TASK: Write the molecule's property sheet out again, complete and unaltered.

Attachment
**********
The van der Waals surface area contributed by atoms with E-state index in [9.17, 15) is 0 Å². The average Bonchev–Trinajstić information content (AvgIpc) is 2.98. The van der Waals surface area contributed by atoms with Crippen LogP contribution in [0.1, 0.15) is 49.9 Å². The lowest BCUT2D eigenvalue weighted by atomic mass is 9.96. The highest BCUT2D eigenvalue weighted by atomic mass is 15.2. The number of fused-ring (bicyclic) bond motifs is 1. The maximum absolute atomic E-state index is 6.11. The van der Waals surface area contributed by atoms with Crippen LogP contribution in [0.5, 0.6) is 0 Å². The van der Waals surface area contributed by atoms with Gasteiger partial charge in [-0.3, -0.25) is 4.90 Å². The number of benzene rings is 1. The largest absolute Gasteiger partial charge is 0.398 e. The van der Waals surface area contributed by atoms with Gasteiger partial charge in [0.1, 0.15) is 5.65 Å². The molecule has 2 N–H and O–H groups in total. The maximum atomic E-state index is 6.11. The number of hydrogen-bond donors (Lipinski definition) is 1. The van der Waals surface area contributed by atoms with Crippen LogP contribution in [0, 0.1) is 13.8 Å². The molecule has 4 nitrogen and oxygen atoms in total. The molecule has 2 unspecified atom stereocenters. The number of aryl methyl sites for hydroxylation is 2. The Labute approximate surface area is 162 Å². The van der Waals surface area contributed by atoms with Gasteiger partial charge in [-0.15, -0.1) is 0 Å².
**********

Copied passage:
The van der Waals surface area contributed by atoms with E-state index in [9.17, 15) is 0 Å². The average Bonchev–Trinajstić information content (AvgIpc) is 2.98. The van der Waals surface area contributed by atoms with Crippen LogP contribution in [0.1, 0.15) is 49.9 Å². The lowest BCUT2D eigenvalue weighted by atomic mass is 9.96. The highest BCUT2D eigenvalue weighted by atomic mass is 15.2. The number of fused-ring (bicyclic) bond motifs is 1. The maximum absolute atomic E-state index is 6.11. The van der Waals surface area contributed by atoms with Crippen LogP contribution in [0.5, 0.6) is 0 Å². The van der Waals surface area contributed by atoms with Gasteiger partial charge in [-0.3, -0.25) is 4.90 Å². The number of benzene rings is 1. The largest absolute Gasteiger partial charge is 0.398 e. The van der Waals surface area contributed by atoms with Gasteiger partial charge in [0.1, 0.15) is 5.65 Å². The molecule has 2 N–H and O–H groups in total. The maximum atomic E-state index is 6.11. The number of hydrogen-bond donors (Lipinski definition) is 1. The van der Waals surface area contributed by atoms with Crippen LogP contribution in [0, 0.1) is 13.8 Å². The molecule has 4 nitrogen and oxygen atoms in total. The molecule has 2 unspecified atom stereocenters. The number of aryl methyl sites for hydroxylation is 2. The Labute approximate surface area is 162 Å². The van der Waals surface area contributed by atoms with Gasteiger partial charge in [-0.15, -0.1) is 0 Å².